Saturday, October 02, 2004

No Pants

Did anyone catch the Spongebob Squarepants karate episode?

Spongebob and the squirrel (what’s her name again?) were practicing their karate on one another. The sexual analogy was very obvious (One time, Spongebob was about to fight, then remembered ‘Safety first’, and rushed off to put a large round helmet on his head).

It was all very entertaining, but near the end of the show something unexpected happened. The analogy broke down. There was no continuity in the subtext. Abruptly it was impossible to sustain a coherent thematic reading. The surface narrative thread was unbroken, but there was no thematic conclusion. (At least I hope – the show ended with Spongebob and squirrel karate chopping crabby patties for a crowd of customers.)

My first instinct was that this was simply a narrative flaw, or worse - a cop out. But I now realise that the writers were aiming for something more nuanced and, I think, quite daring. This was not a failure of resolution, but a refusal.

The language of metaphor is suggestive, and thus subjective. We interpret, make comparisons, impose meanings, invent consistencies. What does the failure of my imagination – too fallow to balance the incongruence, overactive enough to get me in this mess – have to say about the show’s creators? A simple tale about two people having fun with karate – what did you think it was about?

This is why the break had to be sudden, unexpected – I had built up certain expectations, subliminally, only to have them obliterated in a single moment. This was an eloquent demonstration of the vagaries of knowledge, an exploration of the connectedness of subjectivity and uncertainty. If we construct our own realities, does this make us masters of our world, or is the relationship between truth and subjectivity a tenuous one, inevitably to come apart: disillusion in the deepest and most frightful sense of the term.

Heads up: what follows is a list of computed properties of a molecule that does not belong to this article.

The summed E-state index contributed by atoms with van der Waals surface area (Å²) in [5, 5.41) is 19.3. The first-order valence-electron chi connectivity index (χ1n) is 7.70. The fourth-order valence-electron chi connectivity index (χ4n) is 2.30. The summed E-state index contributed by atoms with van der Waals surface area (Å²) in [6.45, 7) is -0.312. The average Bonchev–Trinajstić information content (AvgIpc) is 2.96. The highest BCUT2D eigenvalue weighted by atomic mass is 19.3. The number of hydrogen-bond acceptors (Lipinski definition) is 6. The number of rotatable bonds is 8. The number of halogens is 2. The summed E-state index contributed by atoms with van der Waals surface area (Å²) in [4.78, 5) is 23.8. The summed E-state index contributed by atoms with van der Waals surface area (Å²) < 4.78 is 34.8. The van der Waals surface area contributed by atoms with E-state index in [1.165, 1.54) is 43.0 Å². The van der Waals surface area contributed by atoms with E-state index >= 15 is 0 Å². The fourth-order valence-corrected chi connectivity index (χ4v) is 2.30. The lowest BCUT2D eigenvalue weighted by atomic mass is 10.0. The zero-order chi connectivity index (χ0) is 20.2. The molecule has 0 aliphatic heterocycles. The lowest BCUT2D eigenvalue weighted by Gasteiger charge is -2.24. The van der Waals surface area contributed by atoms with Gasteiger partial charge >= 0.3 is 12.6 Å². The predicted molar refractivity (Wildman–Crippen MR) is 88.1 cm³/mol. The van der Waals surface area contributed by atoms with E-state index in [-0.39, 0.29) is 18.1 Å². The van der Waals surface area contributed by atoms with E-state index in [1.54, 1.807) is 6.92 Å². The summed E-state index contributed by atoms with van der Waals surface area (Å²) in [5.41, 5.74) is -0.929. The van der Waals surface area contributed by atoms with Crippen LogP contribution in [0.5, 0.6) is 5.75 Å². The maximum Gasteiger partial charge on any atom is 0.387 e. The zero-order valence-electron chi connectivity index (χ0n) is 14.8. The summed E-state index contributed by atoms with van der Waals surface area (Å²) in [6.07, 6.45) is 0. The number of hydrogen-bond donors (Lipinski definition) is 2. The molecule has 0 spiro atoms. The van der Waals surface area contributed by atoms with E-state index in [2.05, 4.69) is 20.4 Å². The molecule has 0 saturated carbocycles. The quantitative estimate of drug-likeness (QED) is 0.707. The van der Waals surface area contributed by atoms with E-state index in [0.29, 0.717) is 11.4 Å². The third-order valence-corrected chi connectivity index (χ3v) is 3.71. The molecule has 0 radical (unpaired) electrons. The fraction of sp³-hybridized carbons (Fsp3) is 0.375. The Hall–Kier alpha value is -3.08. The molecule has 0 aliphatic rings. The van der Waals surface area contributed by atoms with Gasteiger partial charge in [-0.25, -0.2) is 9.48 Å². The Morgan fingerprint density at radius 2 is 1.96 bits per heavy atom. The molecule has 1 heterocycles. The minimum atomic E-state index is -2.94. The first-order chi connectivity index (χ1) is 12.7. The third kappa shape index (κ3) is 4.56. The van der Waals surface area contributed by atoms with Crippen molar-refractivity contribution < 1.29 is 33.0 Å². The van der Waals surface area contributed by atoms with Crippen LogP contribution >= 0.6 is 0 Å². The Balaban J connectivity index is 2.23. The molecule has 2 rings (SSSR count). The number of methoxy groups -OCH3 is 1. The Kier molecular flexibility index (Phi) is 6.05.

More powerful yet was how this commented on my psyche. Fine, we create our own meanings, truth is elusive, but why was my truth so misleading? Is my failure to create a story that works a personal failure, is it a moral one? Why did I choose that reading? Was does it say about me?

But of once I recovered from the initial shock, I realised that the creators were not merely playing psychological mind-games. It is good to be shaken out of one’s private complacency, but it is unfair to place culpability on the individual for the ills of the community. The symbols and codes that I use to read my world have been internalised to the point where they are, arguably, a part of who I am. But my experience and my reaction to this experience follow the language of my community. This does not absolve me – just as an addict is not absolved of crimes he could not resist – from my personal responsibility, but at least the burden is one that we share. Our guilt (not guilt – our failing) is collective. Perhaps this points the way toward redemption. Only by a thorough diagnosis of the condition of the collective experience can begin to grasp the self.